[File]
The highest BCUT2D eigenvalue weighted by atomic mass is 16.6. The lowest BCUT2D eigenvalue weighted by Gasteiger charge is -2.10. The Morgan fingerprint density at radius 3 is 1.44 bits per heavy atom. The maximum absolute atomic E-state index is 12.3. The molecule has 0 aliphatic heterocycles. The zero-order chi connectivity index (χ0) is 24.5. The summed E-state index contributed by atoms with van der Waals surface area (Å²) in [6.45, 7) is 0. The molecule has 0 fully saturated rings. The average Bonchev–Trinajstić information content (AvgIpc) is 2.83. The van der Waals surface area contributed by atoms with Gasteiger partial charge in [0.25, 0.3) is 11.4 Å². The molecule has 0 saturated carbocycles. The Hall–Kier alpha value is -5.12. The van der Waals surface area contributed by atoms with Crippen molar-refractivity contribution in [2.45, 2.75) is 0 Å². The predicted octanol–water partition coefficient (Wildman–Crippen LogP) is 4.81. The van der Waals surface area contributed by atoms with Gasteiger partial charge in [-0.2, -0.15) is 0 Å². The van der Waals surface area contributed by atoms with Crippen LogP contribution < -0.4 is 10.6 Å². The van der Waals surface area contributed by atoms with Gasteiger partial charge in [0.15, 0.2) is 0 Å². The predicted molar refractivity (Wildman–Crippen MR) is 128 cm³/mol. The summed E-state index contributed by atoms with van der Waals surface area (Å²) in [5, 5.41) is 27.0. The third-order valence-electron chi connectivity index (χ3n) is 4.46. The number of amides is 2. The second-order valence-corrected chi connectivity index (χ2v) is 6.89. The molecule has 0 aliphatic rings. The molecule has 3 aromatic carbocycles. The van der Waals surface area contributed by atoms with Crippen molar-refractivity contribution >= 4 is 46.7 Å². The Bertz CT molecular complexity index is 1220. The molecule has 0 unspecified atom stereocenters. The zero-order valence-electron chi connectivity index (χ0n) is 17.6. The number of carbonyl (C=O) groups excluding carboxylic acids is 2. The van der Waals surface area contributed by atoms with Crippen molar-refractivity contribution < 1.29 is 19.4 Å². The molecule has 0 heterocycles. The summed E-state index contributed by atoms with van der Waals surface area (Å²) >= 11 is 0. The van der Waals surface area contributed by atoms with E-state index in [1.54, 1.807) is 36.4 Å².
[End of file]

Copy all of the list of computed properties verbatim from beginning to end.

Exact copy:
The highest BCUT2D eigenvalue weighted by atomic mass is 16.6. The lowest BCUT2D eigenvalue weighted by Gasteiger charge is -2.10. The Morgan fingerprint density at radius 3 is 1.44 bits per heavy atom. The maximum absolute atomic E-state index is 12.3. The molecule has 0 aliphatic heterocycles. The zero-order chi connectivity index (χ0) is 24.5. The summed E-state index contributed by atoms with van der Waals surface area (Å²) in [6.45, 7) is 0. The molecule has 0 fully saturated rings. The average Bonchev–Trinajstić information content (AvgIpc) is 2.83. The van der Waals surface area contributed by atoms with Gasteiger partial charge in [0.25, 0.3) is 11.4 Å². The molecule has 0 saturated carbocycles. The Hall–Kier alpha value is -5.12. The van der Waals surface area contributed by atoms with Crippen molar-refractivity contribution in [2.45, 2.75) is 0 Å². The predicted octanol–water partition coefficient (Wildman–Crippen LogP) is 4.81. The van der Waals surface area contributed by atoms with Gasteiger partial charge in [-0.2, -0.15) is 0 Å². The van der Waals surface area contributed by atoms with Crippen LogP contribution < -0.4 is 10.6 Å². The van der Waals surface area contributed by atoms with Gasteiger partial charge in [0.15, 0.2) is 0 Å². The predicted molar refractivity (Wildman–Crippen MR) is 128 cm³/mol. The summed E-state index contributed by atoms with van der Waals surface area (Å²) in [5, 5.41) is 27.0. The third-order valence-electron chi connectivity index (χ3n) is 4.46. The number of amides is 2. The second-order valence-corrected chi connectivity index (χ2v) is 6.89. The molecule has 0 aliphatic rings. The molecule has 3 aromatic carbocycles. The van der Waals surface area contributed by atoms with Crippen molar-refractivity contribution >= 4 is 46.7 Å². The Bertz CT molecular complexity index is 1220. The molecule has 0 unspecified atom stereocenters. The zero-order valence-electron chi connectivity index (χ0n) is 17.6. The number of carbonyl (C=O) groups excluding carboxylic acids is 2. The van der Waals surface area contributed by atoms with Crippen molar-refractivity contribution < 1.29 is 19.4 Å². The molecule has 0 heterocycles. The summed E-state index contributed by atoms with van der Waals surface area (Å²) >= 11 is 0. The van der Waals surface area contributed by atoms with E-state index in [1.54, 1.807) is 36.4 Å².